Fantasy author Jefferson Smith is the mad scientist behind the Immerse or Die Report, a three-strike rating system designed to identify which indie-published books can keep him walking on his treadmill the longest. This week, I talk to Jefferson about what it takes to keep readers immersed in your story and what makes readers close a book unfinished.
All These Shiny Words – A FREE anthology of survivors of Immerse or Die
After having spent years in the Hollywood special effects software industry, Jefferson Smith started his indie publishing career in 2011 with Strange Places, the first book in his Finding Tayna series. Although he enjoyed his work in Hollywood, he was frustrated to be spending all his time working on other people’s stories. He wanted to be working on his own stories.
He researched traditional publishing and found it to be wanting. For such a mature and supposedly robust industry, he says, he found the decisions being made by publishers as standard operating procedure baffling, especially how the entire industry is run as a consignment store allowing booksellers to return unsold books.
The biggest problem, he says, is that traditional publishers are not emotionally invested in their products, which is a big mistake…and which is completely counter to what happens in indie publishing. Where a traditionally-published book is typically given three months to prove itself a success or a failure, in indie publishing a soft or underwhelming launch is not the end of a story, but just the beginning of the next phase. This is a much more healthy market driver, he says, than the model used by traditional publishers in which “failures” by an author not to sell through on their print runs guarantees a smaller run the next time around (commonly known as the “death spiral”).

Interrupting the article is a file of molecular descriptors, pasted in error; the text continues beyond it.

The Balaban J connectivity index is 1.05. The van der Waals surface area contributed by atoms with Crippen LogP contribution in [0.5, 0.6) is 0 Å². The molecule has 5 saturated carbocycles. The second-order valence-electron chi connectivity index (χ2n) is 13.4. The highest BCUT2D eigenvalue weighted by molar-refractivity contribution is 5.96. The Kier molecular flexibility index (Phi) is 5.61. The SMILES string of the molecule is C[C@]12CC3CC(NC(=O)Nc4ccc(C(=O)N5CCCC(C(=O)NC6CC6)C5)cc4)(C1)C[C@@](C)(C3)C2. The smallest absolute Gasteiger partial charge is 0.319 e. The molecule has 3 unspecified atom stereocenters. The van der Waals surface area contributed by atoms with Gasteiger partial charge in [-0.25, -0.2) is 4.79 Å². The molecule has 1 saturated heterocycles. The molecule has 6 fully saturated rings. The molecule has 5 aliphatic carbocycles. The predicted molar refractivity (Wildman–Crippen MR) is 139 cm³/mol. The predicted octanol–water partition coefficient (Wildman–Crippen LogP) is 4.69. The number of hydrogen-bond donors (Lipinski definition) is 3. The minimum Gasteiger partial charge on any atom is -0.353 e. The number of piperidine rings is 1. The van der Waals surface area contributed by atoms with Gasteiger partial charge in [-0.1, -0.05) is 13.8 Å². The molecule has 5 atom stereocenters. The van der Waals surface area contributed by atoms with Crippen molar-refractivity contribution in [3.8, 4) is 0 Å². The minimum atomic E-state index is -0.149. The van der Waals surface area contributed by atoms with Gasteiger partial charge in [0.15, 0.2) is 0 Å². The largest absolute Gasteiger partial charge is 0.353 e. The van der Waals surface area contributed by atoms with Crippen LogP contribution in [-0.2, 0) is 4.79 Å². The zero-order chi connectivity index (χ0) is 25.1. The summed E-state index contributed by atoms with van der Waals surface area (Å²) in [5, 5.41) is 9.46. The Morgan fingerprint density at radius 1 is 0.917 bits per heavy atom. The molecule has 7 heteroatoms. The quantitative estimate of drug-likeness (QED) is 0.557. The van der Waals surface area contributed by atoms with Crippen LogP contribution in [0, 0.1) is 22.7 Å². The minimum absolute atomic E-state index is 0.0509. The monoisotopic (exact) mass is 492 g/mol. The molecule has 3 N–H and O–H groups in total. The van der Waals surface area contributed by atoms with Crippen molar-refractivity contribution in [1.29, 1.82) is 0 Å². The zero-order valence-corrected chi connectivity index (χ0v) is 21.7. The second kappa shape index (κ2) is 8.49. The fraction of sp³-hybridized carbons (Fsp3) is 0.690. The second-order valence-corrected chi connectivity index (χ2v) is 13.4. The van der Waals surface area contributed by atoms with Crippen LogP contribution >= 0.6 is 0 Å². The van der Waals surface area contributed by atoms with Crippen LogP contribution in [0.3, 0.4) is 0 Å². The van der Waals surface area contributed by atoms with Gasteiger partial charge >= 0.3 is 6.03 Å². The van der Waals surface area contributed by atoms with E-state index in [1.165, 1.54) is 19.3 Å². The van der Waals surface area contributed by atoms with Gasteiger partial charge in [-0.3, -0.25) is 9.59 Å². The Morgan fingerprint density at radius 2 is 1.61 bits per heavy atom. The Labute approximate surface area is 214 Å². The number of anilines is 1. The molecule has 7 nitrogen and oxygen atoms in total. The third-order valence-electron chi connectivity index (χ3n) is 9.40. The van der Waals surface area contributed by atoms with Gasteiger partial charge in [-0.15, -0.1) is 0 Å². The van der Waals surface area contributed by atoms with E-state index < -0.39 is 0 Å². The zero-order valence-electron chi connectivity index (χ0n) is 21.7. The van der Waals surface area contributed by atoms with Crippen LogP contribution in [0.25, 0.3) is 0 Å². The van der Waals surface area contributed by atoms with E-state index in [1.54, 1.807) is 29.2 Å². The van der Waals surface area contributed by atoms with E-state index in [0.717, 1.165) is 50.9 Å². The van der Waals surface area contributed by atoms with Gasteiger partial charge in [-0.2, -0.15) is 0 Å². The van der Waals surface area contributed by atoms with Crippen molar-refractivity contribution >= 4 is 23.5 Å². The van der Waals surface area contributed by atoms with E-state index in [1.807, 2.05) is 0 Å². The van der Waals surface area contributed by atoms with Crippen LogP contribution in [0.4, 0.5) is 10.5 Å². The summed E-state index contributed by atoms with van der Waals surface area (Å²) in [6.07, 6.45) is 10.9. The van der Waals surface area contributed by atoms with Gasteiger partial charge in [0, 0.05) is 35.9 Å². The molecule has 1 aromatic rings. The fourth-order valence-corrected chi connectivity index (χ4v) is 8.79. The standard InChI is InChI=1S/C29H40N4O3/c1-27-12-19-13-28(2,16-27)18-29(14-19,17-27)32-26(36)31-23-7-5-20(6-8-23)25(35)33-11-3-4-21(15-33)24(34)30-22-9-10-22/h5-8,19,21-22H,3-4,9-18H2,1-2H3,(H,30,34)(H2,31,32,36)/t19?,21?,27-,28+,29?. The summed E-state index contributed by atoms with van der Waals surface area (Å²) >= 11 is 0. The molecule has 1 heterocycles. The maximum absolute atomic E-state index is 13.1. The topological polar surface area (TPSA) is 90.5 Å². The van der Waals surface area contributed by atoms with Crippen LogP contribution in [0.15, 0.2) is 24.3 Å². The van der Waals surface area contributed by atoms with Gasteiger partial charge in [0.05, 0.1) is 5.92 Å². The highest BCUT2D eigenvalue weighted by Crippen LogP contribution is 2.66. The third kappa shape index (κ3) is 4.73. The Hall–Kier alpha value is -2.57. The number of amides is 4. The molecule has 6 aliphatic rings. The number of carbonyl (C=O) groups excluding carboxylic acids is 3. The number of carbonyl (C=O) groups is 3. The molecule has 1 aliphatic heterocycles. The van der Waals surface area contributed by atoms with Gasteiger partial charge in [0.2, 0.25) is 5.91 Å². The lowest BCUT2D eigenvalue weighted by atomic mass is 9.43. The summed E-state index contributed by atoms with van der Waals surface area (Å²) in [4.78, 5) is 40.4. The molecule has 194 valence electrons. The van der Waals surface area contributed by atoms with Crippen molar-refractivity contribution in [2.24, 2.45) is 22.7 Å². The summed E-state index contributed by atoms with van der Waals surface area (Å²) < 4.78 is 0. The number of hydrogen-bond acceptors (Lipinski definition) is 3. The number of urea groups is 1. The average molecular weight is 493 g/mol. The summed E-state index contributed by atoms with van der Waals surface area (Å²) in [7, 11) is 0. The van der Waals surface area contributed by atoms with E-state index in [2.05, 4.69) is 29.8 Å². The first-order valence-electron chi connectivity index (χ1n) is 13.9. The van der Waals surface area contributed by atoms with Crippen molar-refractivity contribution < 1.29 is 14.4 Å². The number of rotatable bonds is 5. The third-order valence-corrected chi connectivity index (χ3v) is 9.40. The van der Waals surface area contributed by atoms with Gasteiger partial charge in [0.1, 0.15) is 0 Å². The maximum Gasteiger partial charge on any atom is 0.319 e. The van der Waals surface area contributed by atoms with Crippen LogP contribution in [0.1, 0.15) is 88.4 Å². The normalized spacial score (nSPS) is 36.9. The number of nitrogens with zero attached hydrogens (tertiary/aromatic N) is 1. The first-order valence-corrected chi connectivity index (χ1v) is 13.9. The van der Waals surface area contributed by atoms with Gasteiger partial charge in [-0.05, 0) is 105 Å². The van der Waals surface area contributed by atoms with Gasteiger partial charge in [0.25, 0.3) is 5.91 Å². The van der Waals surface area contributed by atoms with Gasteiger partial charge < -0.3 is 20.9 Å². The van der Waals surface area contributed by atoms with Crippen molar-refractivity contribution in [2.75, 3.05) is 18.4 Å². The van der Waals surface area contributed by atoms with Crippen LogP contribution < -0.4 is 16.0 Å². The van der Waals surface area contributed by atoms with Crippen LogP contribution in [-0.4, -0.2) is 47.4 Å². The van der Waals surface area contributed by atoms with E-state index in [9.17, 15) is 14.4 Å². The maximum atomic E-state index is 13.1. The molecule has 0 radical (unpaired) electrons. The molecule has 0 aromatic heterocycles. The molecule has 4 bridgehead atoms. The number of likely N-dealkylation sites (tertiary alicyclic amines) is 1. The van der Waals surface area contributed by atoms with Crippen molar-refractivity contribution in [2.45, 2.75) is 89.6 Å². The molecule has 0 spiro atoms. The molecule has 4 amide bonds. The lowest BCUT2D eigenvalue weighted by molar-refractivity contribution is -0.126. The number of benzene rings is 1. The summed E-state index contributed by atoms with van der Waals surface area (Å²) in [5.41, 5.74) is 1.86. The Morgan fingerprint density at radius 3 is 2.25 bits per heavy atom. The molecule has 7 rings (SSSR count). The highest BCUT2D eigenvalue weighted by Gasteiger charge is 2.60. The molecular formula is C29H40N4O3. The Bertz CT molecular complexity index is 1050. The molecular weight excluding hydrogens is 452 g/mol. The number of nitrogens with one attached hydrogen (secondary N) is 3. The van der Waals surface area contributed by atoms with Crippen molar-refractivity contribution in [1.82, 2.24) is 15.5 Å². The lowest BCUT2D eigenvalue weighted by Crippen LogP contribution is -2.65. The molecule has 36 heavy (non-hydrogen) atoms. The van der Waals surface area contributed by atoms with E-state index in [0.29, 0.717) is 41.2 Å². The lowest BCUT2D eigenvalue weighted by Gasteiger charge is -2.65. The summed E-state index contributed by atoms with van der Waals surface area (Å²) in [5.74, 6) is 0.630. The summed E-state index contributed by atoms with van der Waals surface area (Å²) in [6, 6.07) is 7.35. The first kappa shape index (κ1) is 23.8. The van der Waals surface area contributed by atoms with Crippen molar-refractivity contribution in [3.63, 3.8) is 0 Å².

“With my background as an entrepreneur, I decided I wanted nothing to do with being just another roll of the dice for somebody who’s got their eyes closed.”
And so Jeff went indie, going on to publish several titles. The third and final book in his Finding Tayna series is due to come out soon.
Immerse or Die
Disgusted by the “fire hose of dreck” that was being published by indie publishers, plus his need for exercise despite the fact that hehates the treadmill and TV just wasn’t cutting it to distract him from how much he hated the treadmill, Jefferson came up with his mad scientist idea:
“The premise of the Immerse or Die challenge is simple. I get on my treadmill, open a book, and start the clock. Then I do my best to stay immersed in the story until I reach the end of my 40 minute morning walk. If I make it, that book qualifies for all the attention ImmerseOrDie can bring it. But if I can’t stay immersed, the buzzer sounds and the book is closed.”
The question is, what makes a book immersive? What is it about the writing that enables that deep connection with a book?
Jeff points out that people are predisposed to being immersed in a story. It’s intrusions — or WTF moments — that pull a reader out of that immersive experience. He says, “Suck me into your world and hold me there for 40 minutes, or get off my treadmill and I’ll go on to the next book.” He gives each book three WTF moments. After the third one, he’ll close the book, note the time, and move on to the next one.